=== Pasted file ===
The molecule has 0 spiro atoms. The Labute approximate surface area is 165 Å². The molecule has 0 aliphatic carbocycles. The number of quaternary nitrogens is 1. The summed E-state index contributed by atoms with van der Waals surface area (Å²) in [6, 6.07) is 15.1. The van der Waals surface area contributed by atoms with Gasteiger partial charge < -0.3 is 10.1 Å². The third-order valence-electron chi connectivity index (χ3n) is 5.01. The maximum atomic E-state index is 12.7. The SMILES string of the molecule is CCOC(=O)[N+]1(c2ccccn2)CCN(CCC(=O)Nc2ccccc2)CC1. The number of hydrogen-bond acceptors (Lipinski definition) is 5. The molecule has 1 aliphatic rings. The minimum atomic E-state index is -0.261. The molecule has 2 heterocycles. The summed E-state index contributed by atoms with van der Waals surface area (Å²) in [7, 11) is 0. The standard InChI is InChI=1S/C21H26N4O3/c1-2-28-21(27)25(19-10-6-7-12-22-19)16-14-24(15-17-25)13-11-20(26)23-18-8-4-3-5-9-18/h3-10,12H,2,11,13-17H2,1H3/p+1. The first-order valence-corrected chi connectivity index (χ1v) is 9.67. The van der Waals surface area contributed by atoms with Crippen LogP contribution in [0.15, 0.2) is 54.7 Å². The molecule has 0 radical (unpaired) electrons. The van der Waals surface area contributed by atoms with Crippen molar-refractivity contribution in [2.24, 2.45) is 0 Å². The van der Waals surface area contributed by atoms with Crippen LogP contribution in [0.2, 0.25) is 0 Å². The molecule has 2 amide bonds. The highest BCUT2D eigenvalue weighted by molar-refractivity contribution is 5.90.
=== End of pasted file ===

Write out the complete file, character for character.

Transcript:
The molecule has 0 spiro atoms. The Labute approximate surface area is 165 Å². The molecule has 0 aliphatic carbocycles. The number of quaternary nitrogens is 1. The summed E-state index contributed by atoms with van der Waals surface area (Å²) in [6, 6.07) is 15.1. The van der Waals surface area contributed by atoms with Gasteiger partial charge < -0.3 is 10.1 Å². The third-order valence-electron chi connectivity index (χ3n) is 5.01. The maximum atomic E-state index is 12.7. The SMILES string of the molecule is CCOC(=O)[N+]1(c2ccccn2)CCN(CCC(=O)Nc2ccccc2)CC1. The number of hydrogen-bond acceptors (Lipinski definition) is 5. The molecule has 1 aliphatic rings. The minimum atomic E-state index is -0.261. The molecule has 2 heterocycles. The summed E-state index contributed by atoms with van der Waals surface area (Å²) in [7, 11) is 0. The standard InChI is InChI=1S/C21H26N4O3/c1-2-28-21(27)25(19-10-6-7-12-22-19)16-14-24(15-17-25)13-11-20(26)23-18-8-4-3-5-9-18/h3-10,12H,2,11,13-17H2,1H3/p+1. The first-order valence-corrected chi connectivity index (χ1v) is 9.67. The van der Waals surface area contributed by atoms with Crippen LogP contribution in [0.15, 0.2) is 54.7 Å². The molecule has 0 radical (unpaired) electrons. The van der Waals surface area contributed by atoms with Crippen molar-refractivity contribution in [2.24, 2.45) is 0 Å². The van der Waals surface area contributed by atoms with Crippen LogP contribution in [0.2, 0.25) is 0 Å². The molecule has 2 amide bonds. The highest BCUT2D eigenvalue weighted by molar-refractivity contribution is 5.90.